The future of dignity<p>Around the world, people are still working toward the full and equal recognition of human dignity. Every year, new speeches and writings help us understand what dignity is—not only what it looks like when dignity is violated but also what it looks like when dignity is honored. In his posthumous essay, Congressman Lewis wrote, "When historians pick up their pens to write the story of the 21st century, let them say that it was your generation who laid down the heavy burdens of hate at last and that peace finally triumphed over violence, aggression and war."</p> <p>The more we talk about human dignity, the better we understand it. And the sooner we can make progress toward a shared vision of peace, freedom, and mutual respect for all. </p>
Scientists find that bursts of gamma rays may exceed the speed of light and cause time-reversibility.
- Astrophysicists propose that gamma-ray bursts may exceed the speed of light.
- The superluminal jets may also be responsible for time-reversibility.
- The finding doesn't go against Einstein's theory because this effect happens in the jet medium not a vacuum.
Jet bursting out of a blazar. Black-hole-powered galaxies called blazars are the most common sources detected by NASA's Fermi Gamma-ray Space Telescope.
Cosmic death beams: Understanding gamma ray bursts<div class="rm-shortcode" data-media_id="cu2knVEk" data-player_id="FvQKszTI" data-rm-shortcode-id="c6cfd20fdf31c82cb206ade8ce21ba3f"> <div id="botr_cu2knVEk_FvQKszTI_div" class="jwplayer-media" data-jwplayer-video-src="https://content.jwplatform.com/players/cu2knVEk-FvQKszTI.js"> <img src="https://cdn.jwplayer.com/thumbs/cu2knVEk-1920.jpg" class="jwplayer-media-preview" /> </div> <script src="https://content.jwplatform.com/players/cu2knVEk-FvQKszTI.js"></script> </div>
Philosophers have been asking the question for hundreds of years. Now neuroscientists are joining the quest to find out.
- The debate over whether or not humans have free will is centuries old and ongoing. While studies have confirmed that our brains perform many tasks without conscious effort, there remains the question of how much we control and when it matters.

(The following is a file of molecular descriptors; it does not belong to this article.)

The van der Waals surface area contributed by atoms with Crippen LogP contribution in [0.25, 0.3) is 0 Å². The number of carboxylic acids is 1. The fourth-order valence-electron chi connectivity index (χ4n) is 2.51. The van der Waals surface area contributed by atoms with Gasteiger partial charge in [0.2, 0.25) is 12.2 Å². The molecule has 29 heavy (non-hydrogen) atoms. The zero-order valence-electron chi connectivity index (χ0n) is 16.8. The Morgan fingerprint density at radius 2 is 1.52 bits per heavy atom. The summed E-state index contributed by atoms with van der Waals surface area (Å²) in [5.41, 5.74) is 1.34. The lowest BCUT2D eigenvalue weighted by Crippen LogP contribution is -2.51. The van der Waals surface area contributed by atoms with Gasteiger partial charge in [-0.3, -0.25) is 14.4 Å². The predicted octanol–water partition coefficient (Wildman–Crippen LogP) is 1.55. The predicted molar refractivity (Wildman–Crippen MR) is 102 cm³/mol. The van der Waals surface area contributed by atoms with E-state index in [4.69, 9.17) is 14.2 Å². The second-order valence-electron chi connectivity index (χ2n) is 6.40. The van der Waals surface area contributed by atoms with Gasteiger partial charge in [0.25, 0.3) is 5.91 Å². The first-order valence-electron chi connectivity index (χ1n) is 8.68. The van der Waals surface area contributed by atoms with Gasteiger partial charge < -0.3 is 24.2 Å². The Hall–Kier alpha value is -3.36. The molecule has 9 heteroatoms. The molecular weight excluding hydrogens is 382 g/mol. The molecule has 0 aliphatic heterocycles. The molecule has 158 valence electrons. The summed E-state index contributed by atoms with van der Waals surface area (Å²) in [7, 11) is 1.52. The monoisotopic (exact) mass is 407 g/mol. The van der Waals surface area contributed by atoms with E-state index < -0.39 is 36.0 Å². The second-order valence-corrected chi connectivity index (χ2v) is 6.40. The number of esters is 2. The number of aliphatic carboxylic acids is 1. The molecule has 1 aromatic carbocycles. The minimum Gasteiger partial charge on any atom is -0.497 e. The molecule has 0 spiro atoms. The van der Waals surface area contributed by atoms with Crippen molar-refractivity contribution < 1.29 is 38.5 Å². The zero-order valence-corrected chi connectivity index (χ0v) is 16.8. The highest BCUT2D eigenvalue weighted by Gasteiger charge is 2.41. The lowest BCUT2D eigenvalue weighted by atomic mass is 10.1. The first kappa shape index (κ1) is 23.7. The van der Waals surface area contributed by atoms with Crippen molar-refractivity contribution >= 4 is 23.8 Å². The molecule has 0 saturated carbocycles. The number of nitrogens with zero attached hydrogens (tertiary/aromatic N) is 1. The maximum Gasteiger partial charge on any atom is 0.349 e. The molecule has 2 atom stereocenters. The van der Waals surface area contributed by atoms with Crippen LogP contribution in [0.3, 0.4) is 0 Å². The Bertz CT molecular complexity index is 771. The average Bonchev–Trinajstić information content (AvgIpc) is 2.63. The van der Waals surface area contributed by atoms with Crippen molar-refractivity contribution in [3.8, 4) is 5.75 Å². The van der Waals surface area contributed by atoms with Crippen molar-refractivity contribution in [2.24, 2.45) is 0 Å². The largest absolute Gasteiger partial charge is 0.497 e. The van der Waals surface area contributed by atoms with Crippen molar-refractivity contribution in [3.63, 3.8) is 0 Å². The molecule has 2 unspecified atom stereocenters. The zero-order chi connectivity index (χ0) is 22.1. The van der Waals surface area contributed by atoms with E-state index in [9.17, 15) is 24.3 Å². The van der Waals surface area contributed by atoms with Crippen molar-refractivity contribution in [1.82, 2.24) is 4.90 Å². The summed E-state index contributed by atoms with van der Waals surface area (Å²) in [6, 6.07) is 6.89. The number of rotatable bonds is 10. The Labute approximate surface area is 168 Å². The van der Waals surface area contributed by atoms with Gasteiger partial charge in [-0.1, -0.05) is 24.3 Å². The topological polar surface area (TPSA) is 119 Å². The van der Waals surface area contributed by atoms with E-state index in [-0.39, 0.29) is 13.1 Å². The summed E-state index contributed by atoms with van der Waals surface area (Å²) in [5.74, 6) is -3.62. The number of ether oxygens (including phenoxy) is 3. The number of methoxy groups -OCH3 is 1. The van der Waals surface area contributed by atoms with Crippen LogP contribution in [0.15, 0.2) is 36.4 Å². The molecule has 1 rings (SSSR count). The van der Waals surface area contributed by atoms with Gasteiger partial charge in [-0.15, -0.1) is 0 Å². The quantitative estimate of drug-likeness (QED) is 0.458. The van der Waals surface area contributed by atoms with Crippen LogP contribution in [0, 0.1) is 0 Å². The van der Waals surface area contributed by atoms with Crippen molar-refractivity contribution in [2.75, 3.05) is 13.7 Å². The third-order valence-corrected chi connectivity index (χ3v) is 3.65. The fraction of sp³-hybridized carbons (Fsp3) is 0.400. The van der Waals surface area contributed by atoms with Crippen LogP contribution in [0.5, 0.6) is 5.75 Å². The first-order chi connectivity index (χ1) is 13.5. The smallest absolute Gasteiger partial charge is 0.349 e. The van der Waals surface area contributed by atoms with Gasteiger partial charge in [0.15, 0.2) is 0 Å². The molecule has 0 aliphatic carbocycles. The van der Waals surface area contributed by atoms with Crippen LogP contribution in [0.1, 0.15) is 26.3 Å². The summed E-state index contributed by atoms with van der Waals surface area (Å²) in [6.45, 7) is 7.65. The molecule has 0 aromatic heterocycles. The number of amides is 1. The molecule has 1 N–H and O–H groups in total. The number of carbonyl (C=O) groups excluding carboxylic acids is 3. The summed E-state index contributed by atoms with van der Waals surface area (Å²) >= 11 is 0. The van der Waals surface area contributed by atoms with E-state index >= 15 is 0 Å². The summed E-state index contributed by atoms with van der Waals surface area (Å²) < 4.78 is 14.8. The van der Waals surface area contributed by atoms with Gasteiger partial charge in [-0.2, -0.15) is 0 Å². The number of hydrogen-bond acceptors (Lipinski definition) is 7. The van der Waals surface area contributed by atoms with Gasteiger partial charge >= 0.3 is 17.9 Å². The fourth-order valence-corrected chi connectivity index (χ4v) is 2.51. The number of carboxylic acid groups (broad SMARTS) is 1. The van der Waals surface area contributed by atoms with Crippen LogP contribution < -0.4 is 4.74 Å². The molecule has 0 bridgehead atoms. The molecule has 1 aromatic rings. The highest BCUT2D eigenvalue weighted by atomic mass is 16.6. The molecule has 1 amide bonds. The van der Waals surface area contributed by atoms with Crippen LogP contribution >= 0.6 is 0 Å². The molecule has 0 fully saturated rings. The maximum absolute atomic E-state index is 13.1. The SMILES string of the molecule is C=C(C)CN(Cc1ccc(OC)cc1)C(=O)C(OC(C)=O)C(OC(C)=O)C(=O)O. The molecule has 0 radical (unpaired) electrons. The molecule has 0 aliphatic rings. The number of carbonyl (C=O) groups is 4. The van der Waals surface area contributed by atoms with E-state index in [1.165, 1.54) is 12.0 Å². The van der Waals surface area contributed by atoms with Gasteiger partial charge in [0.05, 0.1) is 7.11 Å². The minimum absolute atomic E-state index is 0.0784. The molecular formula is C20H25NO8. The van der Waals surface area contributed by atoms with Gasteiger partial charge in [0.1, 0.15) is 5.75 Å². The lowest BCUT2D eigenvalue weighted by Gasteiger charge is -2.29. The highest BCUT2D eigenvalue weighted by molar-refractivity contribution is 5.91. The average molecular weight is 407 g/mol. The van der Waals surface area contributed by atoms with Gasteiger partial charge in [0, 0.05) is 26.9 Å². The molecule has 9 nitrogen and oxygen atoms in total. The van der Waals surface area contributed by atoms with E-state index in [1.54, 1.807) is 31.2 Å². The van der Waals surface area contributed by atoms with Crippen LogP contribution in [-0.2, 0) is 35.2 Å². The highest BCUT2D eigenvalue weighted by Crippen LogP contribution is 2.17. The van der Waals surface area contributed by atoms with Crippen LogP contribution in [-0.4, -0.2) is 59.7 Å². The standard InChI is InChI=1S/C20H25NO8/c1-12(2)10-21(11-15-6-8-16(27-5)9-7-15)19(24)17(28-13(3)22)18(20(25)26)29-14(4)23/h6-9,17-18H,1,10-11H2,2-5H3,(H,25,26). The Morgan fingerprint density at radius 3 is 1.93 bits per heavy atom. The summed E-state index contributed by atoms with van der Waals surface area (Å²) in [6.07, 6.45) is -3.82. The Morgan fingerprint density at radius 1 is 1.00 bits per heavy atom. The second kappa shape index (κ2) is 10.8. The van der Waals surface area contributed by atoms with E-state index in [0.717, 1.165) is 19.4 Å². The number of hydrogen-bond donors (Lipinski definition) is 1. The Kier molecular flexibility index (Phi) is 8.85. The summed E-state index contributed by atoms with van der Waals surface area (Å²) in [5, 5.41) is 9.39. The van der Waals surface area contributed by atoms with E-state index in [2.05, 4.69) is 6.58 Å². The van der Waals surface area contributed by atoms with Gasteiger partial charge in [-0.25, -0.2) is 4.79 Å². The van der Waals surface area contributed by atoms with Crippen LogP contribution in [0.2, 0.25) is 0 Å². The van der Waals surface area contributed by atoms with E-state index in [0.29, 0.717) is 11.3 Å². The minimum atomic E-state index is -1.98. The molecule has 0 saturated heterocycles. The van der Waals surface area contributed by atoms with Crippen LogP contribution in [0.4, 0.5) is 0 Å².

- According to Dr. Uri Maoz, it comes down to what your definition of free will is and to learning more about how we make decisions versus when it is ok for our brain to subconsciously control our actions and movements.
- "If we understand the interplay between conscious and unconscious," says Maoz, "it might help us realize what we can control and what we can't."
Puerto Rico's iconic telescope facilitated important scientific discoveries while inspiring young scientists and the public imagination.
- The Arecibo Observatory's main telescope collapsed on Tuesday morning.
- Although officials had been planning to demolish the telescope, the accident marked an unceremonious end to a beloved astronomical tool.
- The Arecibo radio telescope has facilitated many discoveries in astronomy, including the mapping of near-Earth asteroids and the detection of exoplanets.
Bradley Rivera via twitter.com<p>In 1963, the concave dish was built into a natural sinkhole on the northern coast of Puerto Rico. The location was <a href="https://www.space.com/20984-arecibo-observatory.html" target="_blank">picked because it was near the equator,</a> providing scientists a clear view of planets passing overhead, and also of the ionosphere, which is the uniquely reactive layer of Earth's upper atmosphere where the northern lights form.</p><p>Since its construction, scientists have used the Arecibo telescope to map near-Earth asteroids, detect gravitational waves, study pulsars, detect exoplanets and <a href="https://www.seti.org/goodbye-arecibo" target="_blank">search for alien civilizations</a>, among other projects. Here's a brief look at some of the discoveries and accomplishments made using the Arecibo telescope:</p><ul><li>1964: Astronomer <a href="https://en.wikipedia.org/wiki/Gordon_Pettengill" target="_blank" rel="noopener noreferrer">Gordon Pettengill</a> discovers that Mercury's rotation period is 59 days, significantly shorter than the previous prediction of 88 days.</li><li>1974: Physicists Russell Alan Hulse and Joseph Hooton Taylor Jr. discovers the first binary pulsar, for which they won a Nobel Prize in Physics.</li><li>1974: Scientists use the telescope to transmit the "Arecibo message" to <a href="https://en.wikipedia.org/wiki/Great_Globular_Cluster_in_Hercules" target="_blank" rel="noopener noreferrer">globular star cluster M13</a>. The message, when translated into image form, contains basic information about humanity and human knowledge: the numbers one to 10, a map of our solar system, an illustration of a human being, and the atomic numbers of certain elements.</li><li>1989: Scientists use the telescope to image an asteroid for the first time.</li><li>1992: Astronomers Alex Wolszczan and Dale Frail become the first to discover exoplanets.</li></ul>
The Google-owned company developed a system that can reliably predict the 3D shapes of proteins.